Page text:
5 Time Management Strategies for Independent Consultants

By MBO Partners | May 9, 2022

consultants at work

Key Points

The flexibility to choose your own hours and the independence from corporate nine-to-five days are two of the major benefits of independent work.

However, as a self-employed professional, time management can be difficult without a set routine.

Here are five suggestions to help you effectively manage your time while preserving your ability to choose your own schedule.

Some of the biggest perks of independent work are freedom from corporate nine-to-five days and the ability to create your own schedule.

Without a set routine, however, time management can be challenging as a self-employed professional.

Here are five tips to help you efficiently manage your time while still maintaining the freedom of setting your own schedule.

1. Set Realistic Goals

Because working as an independent professional often means wearing many hats, you may find yourself with a fairly long to-do list. It can be tempting to make it your daily goal to tackle the entire list.

While long days are sometimes part of an independent’s job description, it’s important to be realistic when planning your day. Don’t set expectations for yourself—or make commitments to clients—if you aren’t sure you can meet them. Ambition is a great thing, but giving yourself enough time to complete tasks to the best of your ability is more important than rushing through tasks just to check them off a list.

2. Overestimate Available Time

When thinking about how long a task will take you, it can be easy to underestimate in the hopes of gaining back an hour in your day or surprising a client with an early delivery. However, creating a tightly packed schedule with no room for error can lead to additional stress.

When creating your daily or weekly schedule, add in an additional 20% of “time padding” to the amount of time you think a task will take. It’s also a good idea to leave a few open appointment slots in your schedule to allow for last minute emergencies or a responsibility that slipped your mind. If you do end up with a free hour, catch up on administrative tasks, work ahead on another project, or take a well-deserved mental break.

3. Budget Time for Predictable Tasks

Because your workday is unpredictable and may vary from one day to the next, time management is a must.  It can be hard to set your schedule too far in advance, and a common mistake people make when creating a schedule or to-do list is only considering or accounting for major items they need to complete.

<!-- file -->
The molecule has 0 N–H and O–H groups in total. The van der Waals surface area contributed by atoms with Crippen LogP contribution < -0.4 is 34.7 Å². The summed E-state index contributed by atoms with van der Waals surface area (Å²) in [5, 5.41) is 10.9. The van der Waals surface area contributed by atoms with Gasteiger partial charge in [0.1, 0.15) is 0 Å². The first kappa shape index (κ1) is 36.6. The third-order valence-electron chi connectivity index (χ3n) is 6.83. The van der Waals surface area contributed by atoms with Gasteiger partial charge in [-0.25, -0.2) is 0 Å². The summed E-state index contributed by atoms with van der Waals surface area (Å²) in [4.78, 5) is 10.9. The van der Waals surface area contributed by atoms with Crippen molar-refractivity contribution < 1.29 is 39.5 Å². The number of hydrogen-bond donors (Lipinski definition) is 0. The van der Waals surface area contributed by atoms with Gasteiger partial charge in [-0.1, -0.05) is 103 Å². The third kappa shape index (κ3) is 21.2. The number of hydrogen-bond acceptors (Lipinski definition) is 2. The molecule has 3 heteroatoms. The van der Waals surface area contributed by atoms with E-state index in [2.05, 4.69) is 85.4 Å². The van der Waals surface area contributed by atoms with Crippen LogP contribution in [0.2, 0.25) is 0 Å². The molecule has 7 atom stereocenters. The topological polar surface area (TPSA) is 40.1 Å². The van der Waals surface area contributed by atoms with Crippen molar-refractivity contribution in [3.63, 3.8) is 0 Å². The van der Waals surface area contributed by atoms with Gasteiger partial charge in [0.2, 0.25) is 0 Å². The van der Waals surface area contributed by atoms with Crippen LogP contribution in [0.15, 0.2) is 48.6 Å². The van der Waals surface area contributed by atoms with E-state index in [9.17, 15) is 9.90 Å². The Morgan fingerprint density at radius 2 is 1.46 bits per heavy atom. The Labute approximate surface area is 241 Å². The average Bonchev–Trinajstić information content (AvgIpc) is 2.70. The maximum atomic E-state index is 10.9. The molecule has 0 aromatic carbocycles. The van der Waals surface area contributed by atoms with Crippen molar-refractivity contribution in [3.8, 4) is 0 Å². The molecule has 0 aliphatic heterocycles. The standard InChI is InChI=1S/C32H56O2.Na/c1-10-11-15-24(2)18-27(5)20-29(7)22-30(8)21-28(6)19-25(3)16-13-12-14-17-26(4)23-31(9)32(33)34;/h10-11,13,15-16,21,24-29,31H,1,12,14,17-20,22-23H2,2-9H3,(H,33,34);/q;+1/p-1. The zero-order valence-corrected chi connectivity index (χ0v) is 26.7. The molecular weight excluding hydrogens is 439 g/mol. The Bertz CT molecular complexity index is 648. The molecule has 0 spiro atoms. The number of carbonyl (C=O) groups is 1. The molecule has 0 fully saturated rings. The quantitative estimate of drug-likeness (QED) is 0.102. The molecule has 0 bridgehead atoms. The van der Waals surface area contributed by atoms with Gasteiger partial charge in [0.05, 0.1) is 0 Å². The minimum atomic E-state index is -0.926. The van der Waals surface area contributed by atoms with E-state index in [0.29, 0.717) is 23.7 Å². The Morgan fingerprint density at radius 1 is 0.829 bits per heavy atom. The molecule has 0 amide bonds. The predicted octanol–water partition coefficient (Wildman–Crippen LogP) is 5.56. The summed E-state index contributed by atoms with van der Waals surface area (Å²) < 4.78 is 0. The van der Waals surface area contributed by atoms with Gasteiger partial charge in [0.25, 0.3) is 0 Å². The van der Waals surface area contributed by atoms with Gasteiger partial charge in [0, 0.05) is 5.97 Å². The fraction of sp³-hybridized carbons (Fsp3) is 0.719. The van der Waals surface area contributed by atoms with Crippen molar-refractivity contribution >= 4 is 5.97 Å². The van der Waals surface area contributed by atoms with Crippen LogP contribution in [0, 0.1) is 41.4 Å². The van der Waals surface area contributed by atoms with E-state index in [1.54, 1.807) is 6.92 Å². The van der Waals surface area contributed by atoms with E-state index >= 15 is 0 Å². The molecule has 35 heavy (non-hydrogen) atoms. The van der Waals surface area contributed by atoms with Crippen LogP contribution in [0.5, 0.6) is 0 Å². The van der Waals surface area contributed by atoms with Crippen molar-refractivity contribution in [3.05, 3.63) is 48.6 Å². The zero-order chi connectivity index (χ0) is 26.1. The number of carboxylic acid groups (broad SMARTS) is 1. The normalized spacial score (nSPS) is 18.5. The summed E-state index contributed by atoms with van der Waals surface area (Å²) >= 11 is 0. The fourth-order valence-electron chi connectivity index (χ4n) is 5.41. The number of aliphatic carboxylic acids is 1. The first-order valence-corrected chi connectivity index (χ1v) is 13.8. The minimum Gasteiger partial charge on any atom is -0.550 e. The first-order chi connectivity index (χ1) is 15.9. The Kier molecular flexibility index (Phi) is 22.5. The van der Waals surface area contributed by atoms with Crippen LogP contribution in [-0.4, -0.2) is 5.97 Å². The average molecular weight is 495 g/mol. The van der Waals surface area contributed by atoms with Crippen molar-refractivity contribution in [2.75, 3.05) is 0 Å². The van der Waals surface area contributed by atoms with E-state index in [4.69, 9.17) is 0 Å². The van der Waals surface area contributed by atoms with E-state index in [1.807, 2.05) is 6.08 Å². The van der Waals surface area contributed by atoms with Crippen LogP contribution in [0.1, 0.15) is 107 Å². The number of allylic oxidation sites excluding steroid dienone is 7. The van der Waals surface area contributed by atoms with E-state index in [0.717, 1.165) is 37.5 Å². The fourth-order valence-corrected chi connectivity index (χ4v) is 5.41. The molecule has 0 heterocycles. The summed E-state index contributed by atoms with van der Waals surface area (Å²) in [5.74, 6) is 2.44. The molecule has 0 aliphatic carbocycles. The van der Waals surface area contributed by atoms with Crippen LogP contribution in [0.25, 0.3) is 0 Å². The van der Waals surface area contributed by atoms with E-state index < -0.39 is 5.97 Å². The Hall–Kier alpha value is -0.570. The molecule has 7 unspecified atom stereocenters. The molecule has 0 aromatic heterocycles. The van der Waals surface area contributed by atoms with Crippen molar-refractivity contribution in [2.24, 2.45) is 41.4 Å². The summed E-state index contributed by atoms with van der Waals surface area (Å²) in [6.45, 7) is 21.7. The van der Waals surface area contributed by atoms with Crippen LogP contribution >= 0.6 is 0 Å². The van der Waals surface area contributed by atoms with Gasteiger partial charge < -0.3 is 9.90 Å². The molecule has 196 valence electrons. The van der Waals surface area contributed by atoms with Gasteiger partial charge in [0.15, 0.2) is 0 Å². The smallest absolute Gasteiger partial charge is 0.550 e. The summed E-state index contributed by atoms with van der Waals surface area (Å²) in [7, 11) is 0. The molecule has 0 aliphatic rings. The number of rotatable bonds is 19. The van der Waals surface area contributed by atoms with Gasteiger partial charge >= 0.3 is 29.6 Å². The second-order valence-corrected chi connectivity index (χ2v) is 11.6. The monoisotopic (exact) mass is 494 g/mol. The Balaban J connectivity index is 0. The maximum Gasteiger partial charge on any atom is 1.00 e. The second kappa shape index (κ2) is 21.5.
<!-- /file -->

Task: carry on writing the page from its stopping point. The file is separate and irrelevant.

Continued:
While you may not have a typical day to structure your schedule around, there are many important routine tasks that remain a constant part of your daily, weekly, or monthly activities. These tasks may include reading and responding to email, monthly invoicing, or even taking a break. Because these tasks occur regularly, it can be easy to forget to make time for them. In order to more efficiently manage your overall schedule, be sure to add in time for more mundane tasks.

4. Prioritize What’s Most Important

When faced with a lengthy list of tasks, prioritizing becomes a valuable step in making smart and efficient use of your time. While items with fast-approaching deadlines should come first, how you structure your day should depend on your personality and working style.

One time management strategy some experts recommend is to work on difficult or time-consuming items first to get them out of the way early, while others suggest starting with quick and easy tasks so you can warm up your brain and start crossing items off your list. The best option, however, is to recognize your own working style and identify the time of day when you are the most productive. Then, schedule tasks that require the most amount of focus during these productive periods.

5. Set Boundaries

Without a strict work schedule, your personal and professional time can often blend together. Because of this, strong time management skills are essential for maintaining a healthy work-life balance. Without them, you may feel unmotivated, unproductive, or that you’re burning out entirely. Emergencies and extenuating circumstances aside, set a consistent time to end your workday. Communicate your hours to clients, friends, and family, and be sure to stick to them.

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